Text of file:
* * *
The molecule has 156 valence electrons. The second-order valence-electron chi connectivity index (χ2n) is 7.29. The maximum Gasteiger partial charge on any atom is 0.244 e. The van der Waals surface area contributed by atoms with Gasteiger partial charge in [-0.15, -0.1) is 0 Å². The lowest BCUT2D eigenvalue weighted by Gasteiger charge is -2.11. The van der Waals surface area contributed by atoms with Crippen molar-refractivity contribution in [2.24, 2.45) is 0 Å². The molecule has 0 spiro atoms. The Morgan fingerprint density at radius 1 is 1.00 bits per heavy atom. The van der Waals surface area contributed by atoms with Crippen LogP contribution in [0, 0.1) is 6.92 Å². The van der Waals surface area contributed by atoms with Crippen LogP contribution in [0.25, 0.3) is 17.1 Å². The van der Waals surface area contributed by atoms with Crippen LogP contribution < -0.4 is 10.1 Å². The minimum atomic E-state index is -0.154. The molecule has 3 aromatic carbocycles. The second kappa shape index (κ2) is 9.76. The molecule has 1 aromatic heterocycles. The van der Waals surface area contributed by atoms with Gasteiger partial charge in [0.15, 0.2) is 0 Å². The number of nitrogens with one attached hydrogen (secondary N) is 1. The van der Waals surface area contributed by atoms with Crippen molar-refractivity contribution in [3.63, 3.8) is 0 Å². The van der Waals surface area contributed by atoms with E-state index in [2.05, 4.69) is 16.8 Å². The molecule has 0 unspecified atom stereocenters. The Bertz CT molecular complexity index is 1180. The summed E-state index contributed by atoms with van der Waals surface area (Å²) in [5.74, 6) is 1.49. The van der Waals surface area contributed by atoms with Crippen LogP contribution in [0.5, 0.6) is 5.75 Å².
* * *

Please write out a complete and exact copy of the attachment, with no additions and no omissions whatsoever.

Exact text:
The molecule has 156 valence electrons. The second-order valence-electron chi connectivity index (χ2n) is 7.29. The maximum Gasteiger partial charge on any atom is 0.244 e. The van der Waals surface area contributed by atoms with Gasteiger partial charge in [-0.15, -0.1) is 0 Å². The lowest BCUT2D eigenvalue weighted by Gasteiger charge is -2.11. The van der Waals surface area contributed by atoms with Crippen molar-refractivity contribution in [2.24, 2.45) is 0 Å². The molecule has 0 spiro atoms. The Morgan fingerprint density at radius 1 is 1.00 bits per heavy atom. The van der Waals surface area contributed by atoms with Crippen LogP contribution in [0, 0.1) is 6.92 Å². The van der Waals surface area contributed by atoms with Crippen LogP contribution in [0.25, 0.3) is 17.1 Å². The van der Waals surface area contributed by atoms with Crippen LogP contribution < -0.4 is 10.1 Å². The minimum atomic E-state index is -0.154. The molecule has 3 aromatic carbocycles. The second kappa shape index (κ2) is 9.76. The molecule has 1 aromatic heterocycles. The van der Waals surface area contributed by atoms with Gasteiger partial charge in [0.15, 0.2) is 0 Å². The number of nitrogens with one attached hydrogen (secondary N) is 1. The van der Waals surface area contributed by atoms with Crippen molar-refractivity contribution in [3.63, 3.8) is 0 Å². The van der Waals surface area contributed by atoms with E-state index in [2.05, 4.69) is 16.8 Å². The molecule has 0 unspecified atom stereocenters. The Bertz CT molecular complexity index is 1180. The summed E-state index contributed by atoms with van der Waals surface area (Å²) in [5.74, 6) is 1.49. The van der Waals surface area contributed by atoms with Crippen LogP contribution in [0.5, 0.6) is 5.75 Å².